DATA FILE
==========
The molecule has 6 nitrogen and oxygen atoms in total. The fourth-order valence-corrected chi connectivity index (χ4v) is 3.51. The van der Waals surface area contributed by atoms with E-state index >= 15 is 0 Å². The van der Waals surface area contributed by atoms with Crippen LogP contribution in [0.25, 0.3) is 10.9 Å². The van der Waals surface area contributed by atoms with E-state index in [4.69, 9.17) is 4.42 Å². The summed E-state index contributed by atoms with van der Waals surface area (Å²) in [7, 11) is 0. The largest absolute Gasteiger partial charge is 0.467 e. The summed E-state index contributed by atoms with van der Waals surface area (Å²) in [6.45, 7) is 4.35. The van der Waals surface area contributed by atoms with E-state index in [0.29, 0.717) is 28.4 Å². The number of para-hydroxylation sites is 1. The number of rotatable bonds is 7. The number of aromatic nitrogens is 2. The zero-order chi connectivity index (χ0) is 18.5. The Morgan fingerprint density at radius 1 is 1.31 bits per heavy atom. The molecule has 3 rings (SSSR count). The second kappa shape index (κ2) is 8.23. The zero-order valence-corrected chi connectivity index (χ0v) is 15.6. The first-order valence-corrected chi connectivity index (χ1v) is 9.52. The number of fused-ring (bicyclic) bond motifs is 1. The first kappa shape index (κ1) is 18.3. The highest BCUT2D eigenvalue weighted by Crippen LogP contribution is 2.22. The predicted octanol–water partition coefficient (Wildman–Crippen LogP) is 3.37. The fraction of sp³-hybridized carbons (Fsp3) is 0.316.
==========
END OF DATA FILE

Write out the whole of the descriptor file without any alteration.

The molecule has 6 nitrogen and oxygen atoms in total. The fourth-order valence-corrected chi connectivity index (χ4v) is 3.51. The van der Waals surface area contributed by atoms with E-state index >= 15 is 0 Å². The van der Waals surface area contributed by atoms with Crippen LogP contribution in [0.25, 0.3) is 10.9 Å². The van der Waals surface area contributed by atoms with E-state index in [4.69, 9.17) is 4.42 Å². The summed E-state index contributed by atoms with van der Waals surface area (Å²) in [7, 11) is 0. The largest absolute Gasteiger partial charge is 0.467 e. The summed E-state index contributed by atoms with van der Waals surface area (Å²) in [6.45, 7) is 4.35. The van der Waals surface area contributed by atoms with E-state index in [0.29, 0.717) is 28.4 Å². The number of para-hydroxylation sites is 1. The number of rotatable bonds is 7. The number of aromatic nitrogens is 2. The zero-order chi connectivity index (χ0) is 18.5. The Morgan fingerprint density at radius 1 is 1.31 bits per heavy atom. The molecule has 3 rings (SSSR count). The second kappa shape index (κ2) is 8.23. The zero-order valence-corrected chi connectivity index (χ0v) is 15.6. The first-order valence-corrected chi connectivity index (χ1v) is 9.52. The number of fused-ring (bicyclic) bond motifs is 1. The first kappa shape index (κ1) is 18.3. The highest BCUT2D eigenvalue weighted by Crippen LogP contribution is 2.22. The predicted octanol–water partition coefficient (Wildman–Crippen LogP) is 3.37. The fraction of sp³-hybridized carbons (Fsp3) is 0.316.